In the application to the state, Snow provided documents showing the county could maintain the program for decades, explaining how the site would be run and who would get housing. “I have my master’s in social work. I’m not a real estate tycoon,” Snow said. “This is out of my comfort zone, but it’s what the situation is calling for.”
County officials had to agree to the purchase, and the political pushback was quick to foment, Snow said. A small group of residents staged protests, and city officials asked the county to deny the purchase, saying, among other things, that they didn’t want to lose the motel’s contribution to the tax base. Ultimately, though, Project Homekey’s design worked to Snow’s benefit, offering a lot of money and a narrow window in which to accept it. Snow got to work explaining her vision to county supervisors, and four of the five voted “yes.”
Today, the 30 motel rooms in Del Norte are among the more than 7,000 new housing units the state says it has created through Project Homekey in two years. In late January, the Newsom administration announced that an additional $14 billion will be spent in 2022 on a mix of housing units and mental health treatment.
Some people have stayed at The Legacy, as the county renamed the motel, and then moved on to new homes after finding their footing. Others have housing vouchers and jobs but can’t find another place to live. And some, like the Montoyas, have become long-term tenants.
Sandy, 54, and Reggie, 60, have been together nearly 40 years. They met in Sandy’s hometown of Santa Rosa and had been together for several years when Reggie heard the salmon fishing was awesome farther north and came up to try his hand in the Klamath River. They eventually moved to Crescent City, where they’ve lived for two decades, working odd jobs. They’ve had several homes over those years, and many periods without one. Reggie described himself as chronically homeless and said health crises, bouts of depression, and drug use have knocked the couple down from time to time.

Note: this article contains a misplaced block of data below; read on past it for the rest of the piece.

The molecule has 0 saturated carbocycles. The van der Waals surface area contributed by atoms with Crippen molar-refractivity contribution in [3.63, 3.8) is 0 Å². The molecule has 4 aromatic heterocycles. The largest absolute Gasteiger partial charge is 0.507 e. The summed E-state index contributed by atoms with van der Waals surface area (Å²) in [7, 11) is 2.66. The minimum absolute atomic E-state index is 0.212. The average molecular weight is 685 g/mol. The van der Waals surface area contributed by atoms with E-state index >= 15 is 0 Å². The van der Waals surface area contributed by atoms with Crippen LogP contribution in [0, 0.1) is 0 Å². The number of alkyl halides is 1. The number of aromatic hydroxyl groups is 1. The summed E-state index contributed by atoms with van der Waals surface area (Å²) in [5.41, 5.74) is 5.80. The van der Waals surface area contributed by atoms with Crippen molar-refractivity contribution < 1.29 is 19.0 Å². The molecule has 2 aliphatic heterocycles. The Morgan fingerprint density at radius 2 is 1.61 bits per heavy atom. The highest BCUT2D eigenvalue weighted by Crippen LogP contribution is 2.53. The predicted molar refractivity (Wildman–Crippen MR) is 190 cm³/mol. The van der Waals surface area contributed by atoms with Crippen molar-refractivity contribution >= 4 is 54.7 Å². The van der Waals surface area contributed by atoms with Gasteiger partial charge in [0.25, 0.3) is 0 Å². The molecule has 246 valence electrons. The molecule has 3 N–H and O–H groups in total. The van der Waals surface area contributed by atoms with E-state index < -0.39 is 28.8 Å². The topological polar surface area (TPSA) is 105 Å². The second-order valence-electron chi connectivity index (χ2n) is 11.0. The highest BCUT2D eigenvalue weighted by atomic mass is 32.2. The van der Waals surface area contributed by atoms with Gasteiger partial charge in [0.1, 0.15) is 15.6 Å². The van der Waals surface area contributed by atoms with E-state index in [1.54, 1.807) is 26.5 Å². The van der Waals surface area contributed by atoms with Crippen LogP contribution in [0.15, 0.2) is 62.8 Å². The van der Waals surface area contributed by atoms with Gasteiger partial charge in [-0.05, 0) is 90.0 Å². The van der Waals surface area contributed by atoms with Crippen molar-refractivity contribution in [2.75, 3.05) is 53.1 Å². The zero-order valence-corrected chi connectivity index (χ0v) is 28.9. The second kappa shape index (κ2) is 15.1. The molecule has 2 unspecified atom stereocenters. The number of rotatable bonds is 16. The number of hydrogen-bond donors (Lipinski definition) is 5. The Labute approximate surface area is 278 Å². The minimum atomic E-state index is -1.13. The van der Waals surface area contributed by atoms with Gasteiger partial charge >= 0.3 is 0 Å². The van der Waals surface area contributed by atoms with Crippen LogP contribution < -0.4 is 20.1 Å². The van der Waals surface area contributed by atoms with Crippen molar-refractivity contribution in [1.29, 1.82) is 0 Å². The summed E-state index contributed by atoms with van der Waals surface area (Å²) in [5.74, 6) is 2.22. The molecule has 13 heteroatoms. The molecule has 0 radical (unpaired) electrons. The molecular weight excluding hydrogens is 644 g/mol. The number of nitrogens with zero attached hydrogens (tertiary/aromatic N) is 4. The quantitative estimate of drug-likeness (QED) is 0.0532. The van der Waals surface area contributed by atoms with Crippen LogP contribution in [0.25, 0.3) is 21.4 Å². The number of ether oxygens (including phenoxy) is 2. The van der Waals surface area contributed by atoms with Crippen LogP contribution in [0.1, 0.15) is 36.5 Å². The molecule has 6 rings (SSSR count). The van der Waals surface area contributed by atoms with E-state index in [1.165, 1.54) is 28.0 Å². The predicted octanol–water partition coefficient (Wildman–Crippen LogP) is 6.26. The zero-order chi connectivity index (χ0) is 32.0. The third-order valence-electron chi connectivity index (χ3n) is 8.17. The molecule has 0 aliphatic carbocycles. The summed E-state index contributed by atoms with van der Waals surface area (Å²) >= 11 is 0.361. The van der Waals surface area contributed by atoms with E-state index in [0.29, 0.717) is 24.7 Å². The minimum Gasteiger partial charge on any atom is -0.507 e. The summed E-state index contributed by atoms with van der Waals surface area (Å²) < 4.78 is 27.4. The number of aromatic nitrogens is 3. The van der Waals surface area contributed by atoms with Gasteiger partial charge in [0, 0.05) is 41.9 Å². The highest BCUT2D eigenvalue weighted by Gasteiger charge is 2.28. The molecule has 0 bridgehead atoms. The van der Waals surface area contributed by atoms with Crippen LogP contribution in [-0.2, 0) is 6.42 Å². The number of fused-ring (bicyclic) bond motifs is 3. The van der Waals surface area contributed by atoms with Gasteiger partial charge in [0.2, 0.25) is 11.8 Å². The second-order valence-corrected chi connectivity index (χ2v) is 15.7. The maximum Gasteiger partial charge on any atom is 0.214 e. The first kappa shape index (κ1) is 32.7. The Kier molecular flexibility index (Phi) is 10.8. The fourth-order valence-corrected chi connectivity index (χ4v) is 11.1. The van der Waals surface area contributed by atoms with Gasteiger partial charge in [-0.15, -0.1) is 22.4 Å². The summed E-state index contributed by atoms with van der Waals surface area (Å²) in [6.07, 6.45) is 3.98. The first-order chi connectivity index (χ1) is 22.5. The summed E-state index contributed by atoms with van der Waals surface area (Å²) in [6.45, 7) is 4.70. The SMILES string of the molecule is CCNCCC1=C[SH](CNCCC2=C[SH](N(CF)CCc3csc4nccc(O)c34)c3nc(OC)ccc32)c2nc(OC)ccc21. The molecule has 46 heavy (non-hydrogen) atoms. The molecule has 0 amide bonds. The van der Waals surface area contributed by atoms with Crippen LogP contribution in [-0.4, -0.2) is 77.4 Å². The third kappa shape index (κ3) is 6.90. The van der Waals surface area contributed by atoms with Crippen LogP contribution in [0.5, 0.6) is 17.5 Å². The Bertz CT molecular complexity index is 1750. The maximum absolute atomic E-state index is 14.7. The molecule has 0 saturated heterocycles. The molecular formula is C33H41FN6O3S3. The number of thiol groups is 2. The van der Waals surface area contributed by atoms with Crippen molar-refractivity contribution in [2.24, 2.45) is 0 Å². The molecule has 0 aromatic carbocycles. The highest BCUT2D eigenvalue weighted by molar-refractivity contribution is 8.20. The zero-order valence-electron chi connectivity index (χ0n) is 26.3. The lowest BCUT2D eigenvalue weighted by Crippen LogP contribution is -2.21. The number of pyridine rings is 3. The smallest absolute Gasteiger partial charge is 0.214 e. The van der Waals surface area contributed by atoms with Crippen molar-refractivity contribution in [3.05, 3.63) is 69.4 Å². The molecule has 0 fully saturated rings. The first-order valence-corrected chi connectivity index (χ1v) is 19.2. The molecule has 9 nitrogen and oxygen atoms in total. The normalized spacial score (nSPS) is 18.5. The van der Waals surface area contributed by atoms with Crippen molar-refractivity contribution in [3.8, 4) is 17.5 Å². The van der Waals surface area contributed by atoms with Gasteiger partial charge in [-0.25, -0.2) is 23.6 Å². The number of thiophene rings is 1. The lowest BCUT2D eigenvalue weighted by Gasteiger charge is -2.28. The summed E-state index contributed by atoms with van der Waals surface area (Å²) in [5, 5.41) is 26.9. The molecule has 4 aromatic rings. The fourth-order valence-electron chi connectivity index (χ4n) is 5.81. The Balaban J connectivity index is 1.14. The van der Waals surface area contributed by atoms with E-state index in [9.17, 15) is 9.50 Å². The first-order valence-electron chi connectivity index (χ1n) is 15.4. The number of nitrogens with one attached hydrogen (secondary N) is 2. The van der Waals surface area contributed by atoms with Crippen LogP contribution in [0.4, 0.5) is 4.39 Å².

Reggie and Sandy have concerns about living in The Legacy. They loathe living under someone else’s rules, and after all the months of eating out of a microwave, Sandy desperately misses Reggie’s cooking. “His biscuits and gravy is heavenly. His lasagna is out of this world,” she said.
Some of the other tenants use drugs, and they’ve seen violent outbursts, like the time in December when a neighbor’s tires were slashed. Early on, a woman upstairs thumped around in boots at all hours of the night. After an initial confrontation, they worked it out, eventually becoming friends. But then she moved out and fatally overdosed on fentanyl, they said. They miss her immensely.
Even with all that, they describe their new home as a godsend. “I make it out like a horror show,” Reggie said. “But if it wasn’t for this place, I would probably be dead right now.”
Their room has sheltered them from the cold, wet winters and from the virus. A coming remodel will transform the rooms into functional apartments with kitchens. Their dogs can stay, and they are saving up for a car. Reggie loves that the county therapist he’s seeing for depression always knows where to find him.
Timothio also moved in early in the pandemic. It did not go well initially. Her thoughts were disorganized, and she couldn’t take care of basic tasks like bathing. Several months into her stay, she had trashed her room and was barely getting by.
That’s when Snow and her colleagues from the behavioral health department got involved, navigating through layers of bureaucracy to obtain Timothio’s medical records, get her signed up for government assistance, and ultimately have her placed under county conservatorship. They coaxed her to doctor’s appointments and helped her get on medication for mental health issues.
Timothio began sharing with Hayden details of her traumatic and complicated past. The abusive family members. The children she lost custody of decades before. The violence she’d experienced over decades spent unsheltered. The bouts of deep depression. She uses a refrain when she tells those stories: “I’ve been raped, robbed, and mugged, left for dead on the side of the road.”
These days feel calmer. “I just want to stay in one spot,” Timothio said. Hayden had brought her watermelon and grapes, two of her favorite foods, and they were watching old black-and-white Westerns on TV, researching actors and musicians famous in the 1950s.
Timothio recently looked at a photograph of herself from the early days at the motel, sprawled on a bed, sheets askew, surrounded by candy and dirt. She told Hayden she didn’t recognize the woman in it. That wasn’t her anymore.
Hayden stayed a couple of hours and before she left reminded Timothio that a home health aide would come the next day to assist her with chores. Hayden marveled at how, just a few months before, Timothio wouldn’t let anyone in her room. Now, the room was clean, and Timothio was taking her medication and voluntarily going to doctor’s appointments. True, she still wore sunglasses inside and kept the blinds drawn tight. But she felt safe enough to welcome strangers into her home.